What Happened To Auguste Clarot?

by Larry Eisenberg

(Who among us has not speculated on the whereabouts of Judge Crater? In Paris, the disappearance of Auguste Clarot caused an equally large splash.)

When I was summoned posthaste to the topsy turvy office of Emile Becque, savage editor of L'Expresse, I knew in my bones that an assignment of extraordinary dimensions awaited me. Becque glared at me as I entered, his green-tinted eyeshade slanted forward like an enormous bill.

We sat there, neither of us saying a word, for Becque is a strong believer in mental telepathy. After several moments I had gathered nothing but waves of hatred for a padded expense account and then, all at once, I knew. It was l'affaire Clarot. I leaped to my feet crying out, I will not let you down, Emile, and stumbled (almost blinded by tears) out of his office.

It was an intriguing assignment and I could hardly believe it had fallen to me. The disappearance of Auguste Clarot, Nobel-prize-winning chemist, some fifteen years earlier, had thrown all of Paris into a turmoil. Even my mother, a self-centered bourgeoise given to surreptitious squeezing of tomatoes to reduce their price, had remarked to me that the Earth could hardly have swallowed up so eminent a scientist.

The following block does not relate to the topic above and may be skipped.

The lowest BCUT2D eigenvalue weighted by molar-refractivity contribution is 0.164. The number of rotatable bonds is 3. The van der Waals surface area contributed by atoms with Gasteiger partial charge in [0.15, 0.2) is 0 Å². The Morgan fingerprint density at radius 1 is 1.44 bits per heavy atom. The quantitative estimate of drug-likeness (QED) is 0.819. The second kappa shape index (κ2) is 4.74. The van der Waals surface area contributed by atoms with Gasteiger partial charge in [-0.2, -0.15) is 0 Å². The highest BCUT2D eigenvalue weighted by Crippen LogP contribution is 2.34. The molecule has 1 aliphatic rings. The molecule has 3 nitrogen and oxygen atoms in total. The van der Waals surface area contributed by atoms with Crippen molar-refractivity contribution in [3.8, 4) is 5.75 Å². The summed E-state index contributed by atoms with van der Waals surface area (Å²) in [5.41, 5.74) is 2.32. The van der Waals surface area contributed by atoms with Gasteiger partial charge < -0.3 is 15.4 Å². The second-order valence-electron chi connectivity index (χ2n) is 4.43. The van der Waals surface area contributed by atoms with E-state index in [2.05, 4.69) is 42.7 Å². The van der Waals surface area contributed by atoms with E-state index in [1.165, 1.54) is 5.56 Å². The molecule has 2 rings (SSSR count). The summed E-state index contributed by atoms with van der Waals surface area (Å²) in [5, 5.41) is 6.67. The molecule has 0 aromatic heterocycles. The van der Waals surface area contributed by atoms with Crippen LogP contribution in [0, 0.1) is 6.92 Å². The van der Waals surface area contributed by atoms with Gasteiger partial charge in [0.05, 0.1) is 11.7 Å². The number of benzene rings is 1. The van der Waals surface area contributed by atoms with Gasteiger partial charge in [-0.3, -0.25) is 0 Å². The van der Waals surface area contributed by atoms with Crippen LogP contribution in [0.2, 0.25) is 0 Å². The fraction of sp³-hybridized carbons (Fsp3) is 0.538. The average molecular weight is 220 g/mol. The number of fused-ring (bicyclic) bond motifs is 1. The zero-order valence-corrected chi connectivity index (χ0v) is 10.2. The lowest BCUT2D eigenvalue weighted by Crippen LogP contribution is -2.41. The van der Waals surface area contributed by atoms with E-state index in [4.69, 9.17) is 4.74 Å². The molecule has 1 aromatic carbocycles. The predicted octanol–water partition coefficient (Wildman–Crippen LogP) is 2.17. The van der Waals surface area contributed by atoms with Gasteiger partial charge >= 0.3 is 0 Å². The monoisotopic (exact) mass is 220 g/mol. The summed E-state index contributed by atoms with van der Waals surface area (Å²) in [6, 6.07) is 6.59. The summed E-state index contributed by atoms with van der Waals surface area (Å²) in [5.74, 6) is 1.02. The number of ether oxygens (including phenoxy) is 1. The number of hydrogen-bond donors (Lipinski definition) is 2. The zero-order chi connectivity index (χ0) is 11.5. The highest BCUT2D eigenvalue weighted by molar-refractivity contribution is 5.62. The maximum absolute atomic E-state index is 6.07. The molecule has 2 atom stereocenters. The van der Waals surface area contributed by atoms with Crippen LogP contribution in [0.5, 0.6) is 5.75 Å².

On a hunch, I went to see his wife, Madame Ernestine Clarot, a formidable woman with a black mustache and pre-eminent bosom. She received me with dignity, camomile tea, and a crepe-fringed portrait of her husband. I tried to trick her into spilling the beans by alluding to rumors that Clarot had gone to Buenos Aires with a poulet from Montmartre. Although her eyes filled with tears at this egregious insult, Madame Ernestine quietly defended her husband's honor. I flushed to the roots, apologized a thousand times, and even offered to fight a duel with anyone she might choose, but she would not spare me the pain of my humiliation.

Later, at the Café Père-Mère, I discussed the matter with Marnay, charming, insouciant, but completely unreliable. He told me, on his honor, that he could find out for me (at a price) where Clarot was. I knew he was lying and he knew that I knew he was lying, but on sadistic impulse I accepted his offer. He blanched, drained his pernod at a gulp, and began to drum with furious fingers on the table top. It was evident that he now felt honor bound to find Clarot but did not know how to do it.